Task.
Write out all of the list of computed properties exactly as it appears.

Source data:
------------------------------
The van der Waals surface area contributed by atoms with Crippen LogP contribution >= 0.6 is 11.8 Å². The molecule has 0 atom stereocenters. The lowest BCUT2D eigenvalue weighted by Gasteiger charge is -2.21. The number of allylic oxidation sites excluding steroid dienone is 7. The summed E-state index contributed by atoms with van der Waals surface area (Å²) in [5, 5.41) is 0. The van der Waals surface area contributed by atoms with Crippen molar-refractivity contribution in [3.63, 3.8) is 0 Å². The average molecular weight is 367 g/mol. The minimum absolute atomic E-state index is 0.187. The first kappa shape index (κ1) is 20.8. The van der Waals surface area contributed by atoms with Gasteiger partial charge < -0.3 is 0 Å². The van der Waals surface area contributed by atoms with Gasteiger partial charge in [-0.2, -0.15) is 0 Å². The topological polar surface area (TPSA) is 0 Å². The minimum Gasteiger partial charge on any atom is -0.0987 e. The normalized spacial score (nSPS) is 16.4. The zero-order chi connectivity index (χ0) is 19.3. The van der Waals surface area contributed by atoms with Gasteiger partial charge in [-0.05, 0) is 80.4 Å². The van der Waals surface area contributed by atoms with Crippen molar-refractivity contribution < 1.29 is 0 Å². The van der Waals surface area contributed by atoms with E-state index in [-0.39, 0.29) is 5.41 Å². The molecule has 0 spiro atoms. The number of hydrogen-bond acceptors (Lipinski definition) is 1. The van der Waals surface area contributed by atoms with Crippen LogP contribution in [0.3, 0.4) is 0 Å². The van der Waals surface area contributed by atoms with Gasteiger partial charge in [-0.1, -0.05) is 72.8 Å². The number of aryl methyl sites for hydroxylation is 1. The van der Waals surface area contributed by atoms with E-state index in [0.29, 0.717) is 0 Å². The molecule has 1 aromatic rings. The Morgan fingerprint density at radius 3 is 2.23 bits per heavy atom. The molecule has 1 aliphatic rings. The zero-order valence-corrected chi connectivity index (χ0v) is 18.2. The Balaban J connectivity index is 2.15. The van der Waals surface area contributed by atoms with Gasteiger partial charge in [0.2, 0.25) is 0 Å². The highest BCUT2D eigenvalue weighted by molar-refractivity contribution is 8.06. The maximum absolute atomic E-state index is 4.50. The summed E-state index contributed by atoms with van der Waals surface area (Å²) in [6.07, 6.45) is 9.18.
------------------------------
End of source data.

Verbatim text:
The van der Waals surface area contributed by atoms with Crippen LogP contribution >= 0.6 is 11.8 Å². The molecule has 0 atom stereocenters. The lowest BCUT2D eigenvalue weighted by Gasteiger charge is -2.21. The number of allylic oxidation sites excluding steroid dienone is 7. The summed E-state index contributed by atoms with van der Waals surface area (Å²) in [5, 5.41) is 0. The van der Waals surface area contributed by atoms with Crippen molar-refractivity contribution in [3.63, 3.8) is 0 Å². The average molecular weight is 367 g/mol. The minimum absolute atomic E-state index is 0.187. The first kappa shape index (κ1) is 20.8. The van der Waals surface area contributed by atoms with Gasteiger partial charge < -0.3 is 0 Å². The van der Waals surface area contributed by atoms with Gasteiger partial charge in [-0.2, -0.15) is 0 Å². The topological polar surface area (TPSA) is 0 Å². The minimum Gasteiger partial charge on any atom is -0.0987 e. The normalized spacial score (nSPS) is 16.4. The zero-order chi connectivity index (χ0) is 19.3. The van der Waals surface area contributed by atoms with Gasteiger partial charge in [-0.05, 0) is 80.4 Å². The van der Waals surface area contributed by atoms with Crippen molar-refractivity contribution < 1.29 is 0 Å². The van der Waals surface area contributed by atoms with E-state index in [-0.39, 0.29) is 5.41 Å². The molecule has 0 spiro atoms. The number of hydrogen-bond acceptors (Lipinski definition) is 1. The van der Waals surface area contributed by atoms with Crippen LogP contribution in [0.3, 0.4) is 0 Å². The van der Waals surface area contributed by atoms with Gasteiger partial charge in [-0.1, -0.05) is 72.8 Å². The number of aryl methyl sites for hydroxylation is 1. The van der Waals surface area contributed by atoms with E-state index in [0.29, 0.717) is 0 Å². The molecule has 1 aromatic rings. The Morgan fingerprint density at radius 3 is 2.23 bits per heavy atom. The molecule has 1 aliphatic rings. The zero-order valence-corrected chi connectivity index (χ0v) is 18.2. The Balaban J connectivity index is 2.15. The van der Waals surface area contributed by atoms with Gasteiger partial charge in [0.2, 0.25) is 0 Å². The highest BCUT2D eigenvalue weighted by molar-refractivity contribution is 8.06. The maximum absolute atomic E-state index is 4.50. The summed E-state index contributed by atoms with van der Waals surface area (Å²) in [6.07, 6.45) is 9.18.